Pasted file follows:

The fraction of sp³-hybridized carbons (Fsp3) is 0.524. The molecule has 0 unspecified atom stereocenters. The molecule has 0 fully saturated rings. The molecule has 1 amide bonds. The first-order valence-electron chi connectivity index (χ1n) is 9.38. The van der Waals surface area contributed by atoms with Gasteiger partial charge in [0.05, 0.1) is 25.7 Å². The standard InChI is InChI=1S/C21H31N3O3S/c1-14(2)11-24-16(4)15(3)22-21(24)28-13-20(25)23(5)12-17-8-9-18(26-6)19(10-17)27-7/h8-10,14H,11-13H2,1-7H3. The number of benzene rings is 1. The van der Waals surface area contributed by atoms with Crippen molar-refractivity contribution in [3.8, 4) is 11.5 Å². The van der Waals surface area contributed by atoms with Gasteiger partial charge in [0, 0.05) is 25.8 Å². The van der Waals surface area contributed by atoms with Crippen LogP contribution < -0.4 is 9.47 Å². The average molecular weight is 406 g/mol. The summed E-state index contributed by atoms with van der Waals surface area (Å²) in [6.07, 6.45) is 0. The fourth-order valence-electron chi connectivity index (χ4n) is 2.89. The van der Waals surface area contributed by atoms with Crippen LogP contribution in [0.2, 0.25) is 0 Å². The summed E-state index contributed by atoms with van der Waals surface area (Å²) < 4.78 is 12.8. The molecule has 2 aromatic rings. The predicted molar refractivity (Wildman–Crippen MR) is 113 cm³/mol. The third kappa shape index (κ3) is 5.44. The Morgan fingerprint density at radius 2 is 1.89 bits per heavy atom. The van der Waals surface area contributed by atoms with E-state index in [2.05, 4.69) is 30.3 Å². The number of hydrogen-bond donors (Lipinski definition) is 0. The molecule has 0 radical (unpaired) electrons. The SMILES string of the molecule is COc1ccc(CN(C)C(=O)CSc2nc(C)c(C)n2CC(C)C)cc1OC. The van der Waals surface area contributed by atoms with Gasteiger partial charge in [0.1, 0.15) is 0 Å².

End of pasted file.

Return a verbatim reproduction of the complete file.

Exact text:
The fraction of sp³-hybridized carbons (Fsp3) is 0.524. The molecule has 0 unspecified atom stereocenters. The molecule has 0 fully saturated rings. The molecule has 1 amide bonds. The first-order valence-electron chi connectivity index (χ1n) is 9.38. The van der Waals surface area contributed by atoms with Gasteiger partial charge in [0.05, 0.1) is 25.7 Å². The standard InChI is InChI=1S/C21H31N3O3S/c1-14(2)11-24-16(4)15(3)22-21(24)28-13-20(25)23(5)12-17-8-9-18(26-6)19(10-17)27-7/h8-10,14H,11-13H2,1-7H3. The number of benzene rings is 1. The van der Waals surface area contributed by atoms with Crippen molar-refractivity contribution in [3.8, 4) is 11.5 Å². The van der Waals surface area contributed by atoms with Gasteiger partial charge in [0, 0.05) is 25.8 Å². The van der Waals surface area contributed by atoms with Crippen LogP contribution < -0.4 is 9.47 Å². The average molecular weight is 406 g/mol. The summed E-state index contributed by atoms with van der Waals surface area (Å²) in [6.07, 6.45) is 0. The fourth-order valence-electron chi connectivity index (χ4n) is 2.89. The van der Waals surface area contributed by atoms with Crippen LogP contribution in [0.2, 0.25) is 0 Å². The summed E-state index contributed by atoms with van der Waals surface area (Å²) < 4.78 is 12.8. The molecule has 2 aromatic rings. The predicted molar refractivity (Wildman–Crippen MR) is 113 cm³/mol. The third kappa shape index (κ3) is 5.44. The Morgan fingerprint density at radius 2 is 1.89 bits per heavy atom. The van der Waals surface area contributed by atoms with E-state index in [2.05, 4.69) is 30.3 Å². The number of hydrogen-bond donors (Lipinski definition) is 0. The molecule has 0 radical (unpaired) electrons. The SMILES string of the molecule is COc1ccc(CN(C)C(=O)CSc2nc(C)c(C)n2CC(C)C)cc1OC. The van der Waals surface area contributed by atoms with Gasteiger partial charge in [0.1, 0.15) is 0 Å².